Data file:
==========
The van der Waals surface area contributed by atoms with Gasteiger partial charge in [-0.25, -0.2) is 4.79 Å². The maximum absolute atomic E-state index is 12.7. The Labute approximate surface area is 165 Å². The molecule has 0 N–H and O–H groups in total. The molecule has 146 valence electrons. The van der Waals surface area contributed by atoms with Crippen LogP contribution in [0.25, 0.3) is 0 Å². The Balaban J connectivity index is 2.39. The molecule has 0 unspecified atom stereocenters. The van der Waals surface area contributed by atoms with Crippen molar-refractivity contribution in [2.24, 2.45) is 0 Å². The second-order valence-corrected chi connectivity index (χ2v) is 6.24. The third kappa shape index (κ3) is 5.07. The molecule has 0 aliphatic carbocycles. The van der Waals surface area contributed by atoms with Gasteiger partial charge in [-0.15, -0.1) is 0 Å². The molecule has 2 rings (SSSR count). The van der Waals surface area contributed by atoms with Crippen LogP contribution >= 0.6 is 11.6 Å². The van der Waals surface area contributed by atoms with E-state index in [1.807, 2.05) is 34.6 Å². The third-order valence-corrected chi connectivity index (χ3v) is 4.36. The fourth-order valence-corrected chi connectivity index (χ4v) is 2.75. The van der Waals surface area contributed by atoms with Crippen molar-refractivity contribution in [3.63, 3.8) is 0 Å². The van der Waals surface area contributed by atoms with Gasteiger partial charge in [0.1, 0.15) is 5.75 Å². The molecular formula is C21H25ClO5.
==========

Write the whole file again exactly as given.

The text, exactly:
The van der Waals surface area contributed by atoms with Gasteiger partial charge in [-0.25, -0.2) is 4.79 Å². The maximum absolute atomic E-state index is 12.7. The Labute approximate surface area is 165 Å². The molecule has 0 N–H and O–H groups in total. The molecule has 146 valence electrons. The van der Waals surface area contributed by atoms with Crippen LogP contribution in [0.25, 0.3) is 0 Å². The Balaban J connectivity index is 2.39. The molecule has 0 unspecified atom stereocenters. The van der Waals surface area contributed by atoms with Crippen molar-refractivity contribution in [2.24, 2.45) is 0 Å². The second-order valence-corrected chi connectivity index (χ2v) is 6.24. The third kappa shape index (κ3) is 5.07. The molecule has 0 aliphatic carbocycles. The van der Waals surface area contributed by atoms with Gasteiger partial charge in [-0.15, -0.1) is 0 Å². The molecule has 2 rings (SSSR count). The van der Waals surface area contributed by atoms with Crippen LogP contribution >= 0.6 is 11.6 Å². The van der Waals surface area contributed by atoms with E-state index in [1.807, 2.05) is 34.6 Å². The third-order valence-corrected chi connectivity index (χ3v) is 4.36. The fourth-order valence-corrected chi connectivity index (χ4v) is 2.75. The van der Waals surface area contributed by atoms with Crippen molar-refractivity contribution in [3.63, 3.8) is 0 Å². The van der Waals surface area contributed by atoms with Gasteiger partial charge in [0.1, 0.15) is 5.75 Å². The molecular formula is C21H25ClO5.